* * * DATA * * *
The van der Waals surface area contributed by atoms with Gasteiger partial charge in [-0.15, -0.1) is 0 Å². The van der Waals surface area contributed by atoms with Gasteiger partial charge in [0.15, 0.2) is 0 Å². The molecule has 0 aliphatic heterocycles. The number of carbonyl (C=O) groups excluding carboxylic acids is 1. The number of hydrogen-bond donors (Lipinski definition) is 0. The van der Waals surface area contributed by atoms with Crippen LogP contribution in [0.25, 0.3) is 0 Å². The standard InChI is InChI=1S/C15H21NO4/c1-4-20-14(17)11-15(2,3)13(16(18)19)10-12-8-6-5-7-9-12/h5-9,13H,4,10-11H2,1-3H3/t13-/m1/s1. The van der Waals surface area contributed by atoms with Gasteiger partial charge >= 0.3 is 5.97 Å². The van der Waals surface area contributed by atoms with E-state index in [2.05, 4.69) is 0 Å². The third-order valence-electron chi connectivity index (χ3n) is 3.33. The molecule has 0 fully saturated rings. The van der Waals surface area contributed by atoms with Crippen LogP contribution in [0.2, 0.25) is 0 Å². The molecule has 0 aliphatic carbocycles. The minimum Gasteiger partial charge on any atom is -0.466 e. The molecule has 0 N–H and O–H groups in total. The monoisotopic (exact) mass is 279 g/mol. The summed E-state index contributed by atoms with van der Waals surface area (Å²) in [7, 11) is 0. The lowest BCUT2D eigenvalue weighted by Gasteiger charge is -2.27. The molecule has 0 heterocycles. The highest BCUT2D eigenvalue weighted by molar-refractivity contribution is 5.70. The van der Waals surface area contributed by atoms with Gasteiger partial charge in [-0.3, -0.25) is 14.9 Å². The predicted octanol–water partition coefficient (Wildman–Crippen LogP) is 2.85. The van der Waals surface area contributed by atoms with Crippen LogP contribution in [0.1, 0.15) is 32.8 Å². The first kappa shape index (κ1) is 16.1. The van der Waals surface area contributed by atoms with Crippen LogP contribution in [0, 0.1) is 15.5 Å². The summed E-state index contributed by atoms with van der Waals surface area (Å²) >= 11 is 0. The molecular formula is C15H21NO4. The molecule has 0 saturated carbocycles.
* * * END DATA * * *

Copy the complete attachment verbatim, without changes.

The van der Waals surface area contributed by atoms with Gasteiger partial charge in [-0.15, -0.1) is 0 Å². The van der Waals surface area contributed by atoms with Gasteiger partial charge in [0.15, 0.2) is 0 Å². The molecule has 0 aliphatic heterocycles. The number of carbonyl (C=O) groups excluding carboxylic acids is 1. The number of hydrogen-bond donors (Lipinski definition) is 0. The van der Waals surface area contributed by atoms with Crippen LogP contribution in [0.25, 0.3) is 0 Å². The standard InChI is InChI=1S/C15H21NO4/c1-4-20-14(17)11-15(2,3)13(16(18)19)10-12-8-6-5-7-9-12/h5-9,13H,4,10-11H2,1-3H3/t13-/m1/s1. The van der Waals surface area contributed by atoms with Gasteiger partial charge >= 0.3 is 5.97 Å². The van der Waals surface area contributed by atoms with E-state index in [2.05, 4.69) is 0 Å². The third-order valence-electron chi connectivity index (χ3n) is 3.33. The molecule has 0 fully saturated rings. The van der Waals surface area contributed by atoms with Crippen LogP contribution in [0.2, 0.25) is 0 Å². The molecule has 0 aliphatic carbocycles. The minimum Gasteiger partial charge on any atom is -0.466 e. The molecule has 0 N–H and O–H groups in total. The monoisotopic (exact) mass is 279 g/mol. The summed E-state index contributed by atoms with van der Waals surface area (Å²) in [7, 11) is 0. The lowest BCUT2D eigenvalue weighted by Gasteiger charge is -2.27. The molecule has 0 heterocycles. The highest BCUT2D eigenvalue weighted by molar-refractivity contribution is 5.70. The van der Waals surface area contributed by atoms with Gasteiger partial charge in [-0.3, -0.25) is 14.9 Å². The predicted octanol–water partition coefficient (Wildman–Crippen LogP) is 2.85. The van der Waals surface area contributed by atoms with Crippen LogP contribution in [0.1, 0.15) is 32.8 Å². The first kappa shape index (κ1) is 16.1. The van der Waals surface area contributed by atoms with Crippen LogP contribution in [0, 0.1) is 15.5 Å². The summed E-state index contributed by atoms with van der Waals surface area (Å²) >= 11 is 0. The molecular formula is C15H21NO4. The molecule has 0 saturated carbocycles.